Fault-Tolerant and Variation-Tolerant High-Performance CMP Design
Principle Investigators: Qiang Xu; Yinhe Han (ICT, CAS)
High-performance microprocessors used to achieve better throughput by boosting their operational speeds to the extreme. With technology advancement and the associated ever-increasing design complexity, however, power and thermal requirements fundamentally limit the fastest clock frequency that microprocessors can run and we have to look for alternative methods to achieve higher computing power. By employing multiple processor cores on a single silicon die and improving performance through parallel execution, chip multiprocessors (CMPs), also known as multicore or manycore processors (depending on the number of cores on the die), are shown to be much more power-efficient and therefore have become increasingly popular in the industry. For example, Intel has demonstrated an 80-core teraflop processor prototype at Intel Developer Forum 2006. At a special session in 2007 Design Automation Conference, researchers from various places have projected that thousand-core processor chips will become commercially available within 5~10 years.
IC fabrication is an extremely complex process and it
is very likely that some embedded cores are made defective in
large-scale CMPs. If the CMP vendors only ship perfect ICs without any
defects to customers, the manufacturing yield will be very low,
The imperfect manufacturing process also causes device parameter variations, e.g., the different channel lengths and threshold voltages among transistors. Because of this, even though embedded cores are structurally identical in homogeneous CMPs, they are essentially with non-uniform frequency and/or power characteristics. In addition, many advanced power management schemes such as core-level dynamic voltage and frequency scaling (DVFS) and thermal throttling are likely to be incorporated in CMPs for better performance-power tradeoff, leading to runtime performance variations among different cores.Approach
With the increasing number of embedded cores in a homogeneous manycore processor, it is more preferred to employ core-level redundancy rather than microarchitecture-level redundancy to improve the processorís manufacturing yield and enhance its lifetime reliability. With this scheme, however, it is possible that the interconnection network topology of the manycore processor is modified and different fabricated chips may have different underlying physical topologies. This is a big burden for programmers because an optimized program for one topology may not work well for a different one. To address the above problem, we introduce the concept of logical topology in this project. A logical topology is isomorphic with the topology of the target design, but is typically a degraded version. From the viewpoint of OS and programmers, they always see a unified topology regardless of the actual physical cores that are being used underneath and their corresponding physical topologies. This eases the dispatching and scheduling tasks for OS and facilitates the optimization of parallel programs.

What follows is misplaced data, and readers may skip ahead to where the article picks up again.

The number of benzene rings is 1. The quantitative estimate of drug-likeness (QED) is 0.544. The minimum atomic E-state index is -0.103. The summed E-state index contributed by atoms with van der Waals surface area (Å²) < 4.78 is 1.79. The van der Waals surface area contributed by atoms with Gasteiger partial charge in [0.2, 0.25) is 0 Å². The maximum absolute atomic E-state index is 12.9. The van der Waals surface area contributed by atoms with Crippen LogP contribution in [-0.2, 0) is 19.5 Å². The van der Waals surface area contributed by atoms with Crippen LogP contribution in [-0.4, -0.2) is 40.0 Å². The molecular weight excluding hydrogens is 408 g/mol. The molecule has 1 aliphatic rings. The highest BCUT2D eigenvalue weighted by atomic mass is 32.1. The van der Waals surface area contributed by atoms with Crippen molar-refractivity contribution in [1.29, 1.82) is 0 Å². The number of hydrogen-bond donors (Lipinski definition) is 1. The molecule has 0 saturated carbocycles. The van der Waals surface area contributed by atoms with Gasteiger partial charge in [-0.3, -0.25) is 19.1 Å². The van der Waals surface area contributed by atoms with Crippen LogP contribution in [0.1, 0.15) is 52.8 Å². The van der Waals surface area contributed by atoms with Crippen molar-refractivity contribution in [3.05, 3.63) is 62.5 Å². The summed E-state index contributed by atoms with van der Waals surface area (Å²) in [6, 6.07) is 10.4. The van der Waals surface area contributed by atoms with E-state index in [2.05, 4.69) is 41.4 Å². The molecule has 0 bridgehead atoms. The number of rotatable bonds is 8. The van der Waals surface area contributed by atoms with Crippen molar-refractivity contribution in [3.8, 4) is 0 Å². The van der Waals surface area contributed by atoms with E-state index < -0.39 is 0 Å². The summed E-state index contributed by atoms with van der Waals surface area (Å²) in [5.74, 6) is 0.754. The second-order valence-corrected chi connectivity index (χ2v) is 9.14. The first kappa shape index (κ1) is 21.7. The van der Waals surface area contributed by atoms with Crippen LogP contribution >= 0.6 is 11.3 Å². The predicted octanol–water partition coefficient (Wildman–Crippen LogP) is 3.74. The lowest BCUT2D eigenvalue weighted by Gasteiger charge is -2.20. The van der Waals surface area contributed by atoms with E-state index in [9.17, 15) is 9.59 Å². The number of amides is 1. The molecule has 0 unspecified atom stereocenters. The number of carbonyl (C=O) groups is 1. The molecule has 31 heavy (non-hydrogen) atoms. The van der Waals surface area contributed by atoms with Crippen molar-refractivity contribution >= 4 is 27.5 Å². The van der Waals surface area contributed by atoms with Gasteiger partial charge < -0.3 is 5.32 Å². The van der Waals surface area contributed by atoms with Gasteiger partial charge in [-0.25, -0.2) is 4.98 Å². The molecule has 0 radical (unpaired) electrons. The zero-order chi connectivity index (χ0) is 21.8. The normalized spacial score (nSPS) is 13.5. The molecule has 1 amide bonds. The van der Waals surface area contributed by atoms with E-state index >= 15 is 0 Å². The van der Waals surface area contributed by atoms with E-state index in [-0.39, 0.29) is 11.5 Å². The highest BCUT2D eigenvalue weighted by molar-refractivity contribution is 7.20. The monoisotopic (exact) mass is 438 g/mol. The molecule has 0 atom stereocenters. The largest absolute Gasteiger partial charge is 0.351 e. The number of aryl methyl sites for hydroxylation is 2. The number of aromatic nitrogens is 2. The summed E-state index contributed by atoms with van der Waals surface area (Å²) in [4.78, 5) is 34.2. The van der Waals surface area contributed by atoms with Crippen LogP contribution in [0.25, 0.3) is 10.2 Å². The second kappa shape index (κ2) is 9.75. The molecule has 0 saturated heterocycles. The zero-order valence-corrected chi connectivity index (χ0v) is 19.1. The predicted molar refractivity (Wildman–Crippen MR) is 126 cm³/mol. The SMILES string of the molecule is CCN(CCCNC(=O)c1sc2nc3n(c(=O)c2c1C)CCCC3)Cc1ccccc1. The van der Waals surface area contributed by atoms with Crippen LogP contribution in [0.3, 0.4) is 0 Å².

We are able to construct many logical topologies for a homogeneous manycore processor with a specific physical topology since any two fault-free cores can be logical neighbors to each other. The selection of the logical topology has a significant impact on the performance of the manycore processor because different logical topologies may have different communication bandwidth and latency. We therefore need to tradeoff the processorís performance and its reliability with optimized topology reconfiguration algorithms in this project.
Papers and Presentations
On Modeling the Lifetime Reliability of Homogeneous Manycore Systems, accepted for publication in Proc. IEEE Pacific Rim International Symposium on Dependable Computing (PRDC), Dec. 2008.
Defect Tolerance in Homogeneous Manycore Processors Using Core-Level Redundancy with Unified Topology, IEEE/ACM Design, Automation, and Test in Europe (DATE), March 2008.